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L.A. is blase abou the Big Three

Los Angeles' love affair with the car doesn't include Detroit's offerings.

April 01, 2009|TIM RUTTEN

Given that Los Angeles is the modern city most shaped by the automobile, it's remarkable that the impending economic implosion of at least two of the nation's Big Three carmakers has had so little local resonance.

After all, Wilshire -- our city's signature east-west thoroughfare -- was the first great processional urban boulevard designed to accommodate the automobile. Less than 20 years after Henry Ford's first Model T rolled out of his Detroit factory in 1908, Los Angeles had 430,000 registered cars, one for every three residents. At the time, it was the world's highest per capita rate of automobile ownership.

Los Angeles initially had been a public-transit town, and, contrary to popular mythology, it was the Red Car trolleys and not the automobile that first encouraged our suburban sprawl, because the lines were extended to link the real estate developments of the civic oligarchs. By the late 1930s, though, there were 1 million private cars on the road, and traffic had become such a problem that road construction became a major city priority.

Los Angeles' appetite for American cars was such that in the postwar years, major car manufacturing plants were located in Pico Rivera and Van Nuys, and Firestone and Goodyear tire facilities were operating southeast of downtown. The high-wage, good-benefit jobs those factories provided helped fill the suburbs of the east San Fernando and San Gabriel valleys.

But it didn't last. Ford's Model T made the masses mobile, but in Los Angeles, those masses fell out of love with Detroit. It's been a long time since the Big Three's cars dominated our local market. You can take a minute to check for yourself by looking around the next time you're stuck in a traffic jam.

We're hardly alone in that. This week, the website Politico took a look at West Executive Drive, where White House staffers park, and found that out of 23 cars, only five were American -- a Dodge Grand Caravan, two Ford Escapes, a Jeep Cherokee and a Cadillac. The rest were BMWs, Mercedes, Hondas, Toyotas, Saabs, Audis, Volkswagens and a Volvo. (Both President Obama and his press secretary drive Ford Escape hybrids.)

As our indifference -- one might even say distaste -- for Detroit's physical product has grown, so has our apathy toward the people who create it. Ford's genius in perfecting the assembly line -- the basic technology that made the 20th century auto industry possible -- resided in his insight that human beings, flexible and dexterous, made superb interchangeable parts. Men, however, are not cogs, and the democratic self-assertion of the United Auto Workers is testament to that fact.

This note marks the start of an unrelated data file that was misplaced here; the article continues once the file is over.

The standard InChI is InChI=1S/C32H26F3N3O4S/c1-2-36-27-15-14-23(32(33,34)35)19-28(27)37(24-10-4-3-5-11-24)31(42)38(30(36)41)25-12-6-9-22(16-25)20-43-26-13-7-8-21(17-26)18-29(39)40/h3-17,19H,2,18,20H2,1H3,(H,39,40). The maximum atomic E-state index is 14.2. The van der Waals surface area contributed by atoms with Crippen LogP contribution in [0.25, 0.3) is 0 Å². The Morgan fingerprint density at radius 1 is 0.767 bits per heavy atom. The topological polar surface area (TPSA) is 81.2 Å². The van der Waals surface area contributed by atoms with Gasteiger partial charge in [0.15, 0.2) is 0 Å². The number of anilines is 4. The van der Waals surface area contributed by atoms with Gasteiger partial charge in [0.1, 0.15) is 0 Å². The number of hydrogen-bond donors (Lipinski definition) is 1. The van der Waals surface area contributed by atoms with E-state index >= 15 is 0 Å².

It's a further testament to our historical amnesia that we no longer recall the autoworkers' long struggle for a just share in the profits Ford and the other Detroit plutocrats extracted from their labor. Many of the heroic workers who waged that early struggle for economic justice were immigrant Catholics inspired by Msgr. John Ryan's classic work on the living wage, a book that compared the employers' right to impose the terms of employment to the "contract" between a highwayman and his victim. The UAW's first president was a Baptist minister, Homer Martin, a champion of racial equality as well as workers' rights. In their book on the UAW, Irving Howe and B.J. Widick wrote that he "spoke with otherworldly fervor; his language was colored by Biblical phrases; no other man could pierce to the hearts of Southern-born workers as he could."

Today, the gains of their descendants seem to the rest of us to be an impediment to the "hard work" that needs to be done. It makes no difference that wages on Detroit's assembly lines are no higher than those paid by the foreign carmakers who consciously located their factories in the Southern scab belt. Now, the men and women who labored all their lives on the Big Three's lines are being asked to forfeit the decent retirement and healthcare promised them by the companies their sweat made profitable for decade after decade.

GM's ousted chief executive, Rick Wagoner, takes with him an exit package worth more than $24 million. Neither he nor anybody else in his family ever will want for anything, let alone the prescription drugs to maintain a decent standard of health in old age.

It's been a long time since we here in Los Angeles had friends and neighbors dependent on the UAW's contracts with the Big Three. Many of us no longer care much about Detroit or its products. Somehow, the fact that we don't care more about the disparity between Wagoner's fate and that of his workers says something about the people we've become -- something that does us no credit.

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timothy.rutten@latimes.com

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